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  1. Lightweight neural networks refer to deep networks with small numbers of parameters, which can be deployed in resource-limited hardware such as embedded systems. To learn such lightweight networks effectively and efficiently, in this paper we propose a novel convolutional layer, namely Channel-Split Recurrent Convolution (CSR-Conv), where we split the output channels to generate data sequences with length T as the input to the recurrent layers with shared weights. As a consequence, we can construct lightweight convolutional networks by simply replacing (some) linear convolutional layers with CSR-Conv layers. We prove that under mild conditions the model size decreases with the rate of O( 1 ). Empirically we demonstrate the state-of-the-art T2 performance using VGG-16, ResNet-50, ResNet-56, ResNet- 110, DenseNet-40, MobileNet, and EfficientNet as backbone networks on CIFAR-10 and ImageNet. Codes can be found on Conv. 
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  2. The DNA phosphorothioate (PT) modification existing in many prokaryotes, including bacterial pathogens and commensals, confers multiple characteristics, including restricting gene transfer, influencing the global transcriptional response, and reducing fitness during exposure to chemical mediators of inflammation. While PT-containing bacteria have been investigated in a variety of environments, they have not been studied in the human microbiome. Here, we investigated the distribution of PT-harboring strains and verified their existence in the human microbiome. We found over 2000 PT gene-containing strains distributed in different body sites, especially in the gastrointestinal tract. PT-modifying genes are preferentially distributed within several genera, including Pseudomonas, Clostridioides, and Escherichia, with phylogenic diversities. We also assessed the PT modification patterns and found six new PT-linked dinucleotides (CpsG, CpsT, ApsG, TpsG, GpsC, ApsT) in human fecal DNA. To further investigate the PT in the human gut microbiome, we analyzed the abundance of PT-modifying genes and quantified the PT-linked dinucleotides in the fecal DNA. These results confirmed that human microbiome is a rich reservoir for PT-containing microbes and contains a wide variety of PT modification patterns.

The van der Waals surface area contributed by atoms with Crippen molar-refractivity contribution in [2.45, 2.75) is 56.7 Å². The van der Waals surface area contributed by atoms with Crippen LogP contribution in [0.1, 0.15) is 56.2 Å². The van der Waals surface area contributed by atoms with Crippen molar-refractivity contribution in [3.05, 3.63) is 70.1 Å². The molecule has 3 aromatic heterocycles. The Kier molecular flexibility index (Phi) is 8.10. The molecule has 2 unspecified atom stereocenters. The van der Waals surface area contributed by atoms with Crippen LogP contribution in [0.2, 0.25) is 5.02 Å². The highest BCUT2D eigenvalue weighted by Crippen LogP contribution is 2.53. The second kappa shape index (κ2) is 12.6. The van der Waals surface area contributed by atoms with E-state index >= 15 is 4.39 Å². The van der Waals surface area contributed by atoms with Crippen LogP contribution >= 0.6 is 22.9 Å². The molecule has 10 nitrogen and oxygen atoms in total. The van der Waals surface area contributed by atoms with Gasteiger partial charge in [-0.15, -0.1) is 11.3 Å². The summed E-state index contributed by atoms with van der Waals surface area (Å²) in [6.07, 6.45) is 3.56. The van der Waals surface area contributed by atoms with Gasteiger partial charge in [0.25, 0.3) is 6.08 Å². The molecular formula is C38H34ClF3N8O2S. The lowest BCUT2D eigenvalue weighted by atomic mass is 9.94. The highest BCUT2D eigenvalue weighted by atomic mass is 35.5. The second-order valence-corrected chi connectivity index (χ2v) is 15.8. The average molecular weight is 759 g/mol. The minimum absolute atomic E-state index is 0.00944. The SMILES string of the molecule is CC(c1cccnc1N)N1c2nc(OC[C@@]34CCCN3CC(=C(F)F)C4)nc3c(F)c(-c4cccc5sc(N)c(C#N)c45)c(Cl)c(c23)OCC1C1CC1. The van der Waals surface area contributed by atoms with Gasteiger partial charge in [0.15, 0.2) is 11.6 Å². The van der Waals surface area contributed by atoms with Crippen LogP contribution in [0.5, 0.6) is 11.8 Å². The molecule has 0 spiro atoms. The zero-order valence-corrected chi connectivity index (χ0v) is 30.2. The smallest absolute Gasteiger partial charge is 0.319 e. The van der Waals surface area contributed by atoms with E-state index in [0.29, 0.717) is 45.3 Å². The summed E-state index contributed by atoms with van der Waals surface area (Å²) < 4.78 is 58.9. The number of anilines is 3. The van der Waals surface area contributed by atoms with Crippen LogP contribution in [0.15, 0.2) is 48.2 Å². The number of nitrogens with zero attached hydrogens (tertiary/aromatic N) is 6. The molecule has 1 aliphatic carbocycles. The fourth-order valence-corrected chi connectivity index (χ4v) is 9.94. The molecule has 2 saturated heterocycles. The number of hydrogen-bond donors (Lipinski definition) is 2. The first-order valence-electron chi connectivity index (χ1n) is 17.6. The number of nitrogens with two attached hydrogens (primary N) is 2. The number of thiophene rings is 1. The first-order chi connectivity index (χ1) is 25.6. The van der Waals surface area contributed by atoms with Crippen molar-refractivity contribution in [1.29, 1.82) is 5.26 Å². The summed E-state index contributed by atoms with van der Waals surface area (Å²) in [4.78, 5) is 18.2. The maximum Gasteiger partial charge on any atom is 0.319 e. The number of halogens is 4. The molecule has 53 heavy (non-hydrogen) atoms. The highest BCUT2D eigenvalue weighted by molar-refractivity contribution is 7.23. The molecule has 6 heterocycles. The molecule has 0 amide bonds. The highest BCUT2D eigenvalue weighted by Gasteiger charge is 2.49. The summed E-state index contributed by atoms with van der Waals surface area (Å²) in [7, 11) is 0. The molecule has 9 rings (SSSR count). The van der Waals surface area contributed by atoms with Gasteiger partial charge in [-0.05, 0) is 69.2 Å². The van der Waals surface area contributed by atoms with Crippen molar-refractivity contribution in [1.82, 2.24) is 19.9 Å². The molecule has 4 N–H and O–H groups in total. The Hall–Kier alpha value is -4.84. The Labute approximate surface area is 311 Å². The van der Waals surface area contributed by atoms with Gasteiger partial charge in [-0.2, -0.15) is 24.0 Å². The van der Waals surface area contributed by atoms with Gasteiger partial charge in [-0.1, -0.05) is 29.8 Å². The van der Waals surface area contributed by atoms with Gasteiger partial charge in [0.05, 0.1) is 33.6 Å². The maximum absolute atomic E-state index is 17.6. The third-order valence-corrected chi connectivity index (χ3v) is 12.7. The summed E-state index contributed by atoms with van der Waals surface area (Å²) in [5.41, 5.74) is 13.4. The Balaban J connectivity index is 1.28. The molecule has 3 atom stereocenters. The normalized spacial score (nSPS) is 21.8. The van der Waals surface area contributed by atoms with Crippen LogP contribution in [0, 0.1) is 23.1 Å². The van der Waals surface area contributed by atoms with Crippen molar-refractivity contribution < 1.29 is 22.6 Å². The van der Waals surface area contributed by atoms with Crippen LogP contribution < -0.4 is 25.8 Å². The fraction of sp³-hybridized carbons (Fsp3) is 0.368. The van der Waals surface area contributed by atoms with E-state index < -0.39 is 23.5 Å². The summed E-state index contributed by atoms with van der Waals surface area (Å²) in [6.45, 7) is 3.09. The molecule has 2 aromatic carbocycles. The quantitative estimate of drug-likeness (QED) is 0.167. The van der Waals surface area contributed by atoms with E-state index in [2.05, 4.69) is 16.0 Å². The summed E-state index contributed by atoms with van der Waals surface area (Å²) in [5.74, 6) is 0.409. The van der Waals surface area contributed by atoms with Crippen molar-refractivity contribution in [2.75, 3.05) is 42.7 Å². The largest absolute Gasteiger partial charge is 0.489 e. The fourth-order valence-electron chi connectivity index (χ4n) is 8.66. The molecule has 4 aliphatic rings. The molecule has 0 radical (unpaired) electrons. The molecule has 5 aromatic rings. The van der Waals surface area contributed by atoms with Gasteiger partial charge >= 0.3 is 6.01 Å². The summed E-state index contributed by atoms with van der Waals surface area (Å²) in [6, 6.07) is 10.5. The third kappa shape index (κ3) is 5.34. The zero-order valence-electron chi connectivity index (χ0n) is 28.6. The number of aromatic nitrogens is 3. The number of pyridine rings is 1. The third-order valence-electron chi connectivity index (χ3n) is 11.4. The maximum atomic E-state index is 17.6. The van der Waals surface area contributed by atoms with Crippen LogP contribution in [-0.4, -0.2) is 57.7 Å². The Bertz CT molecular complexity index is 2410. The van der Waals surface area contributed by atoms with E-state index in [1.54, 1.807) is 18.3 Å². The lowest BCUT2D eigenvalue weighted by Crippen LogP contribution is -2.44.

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  3. Public transits, such as buses and subway lines, offer affordable ride-sharing services and reduce the road network traffic, thus have significant impacts in mitigating the urban traffic congestion problem. However, it is non-trivial to evaluate a new transit plan, such as a new bus route or a new subway line, of its future ridership prior to actual deployment, since the travel preferences of passengers along the planned routes may vary. In this paper, we make the first attempt to model passengers' preferences of making various transit choices using a Markov Decision Process (MDP). Moreover, we develop a novel inverse preference learning algorithm to infer the passengers' preferences and predict the future human behavior changes, e.g., ridership, of a new urban transit plan before its deployment. We validate our proposed framework using a unique real-world dataset (from Shenzhen, China) with three subway lines opened during the data time span. With the data collected from both before and after the transit plan deployments, Our evaluation results demonstrated that the proposed framework can predict the ridership with only 19.8% relative error, which is 23%-51% lower than other baseline approaches. 
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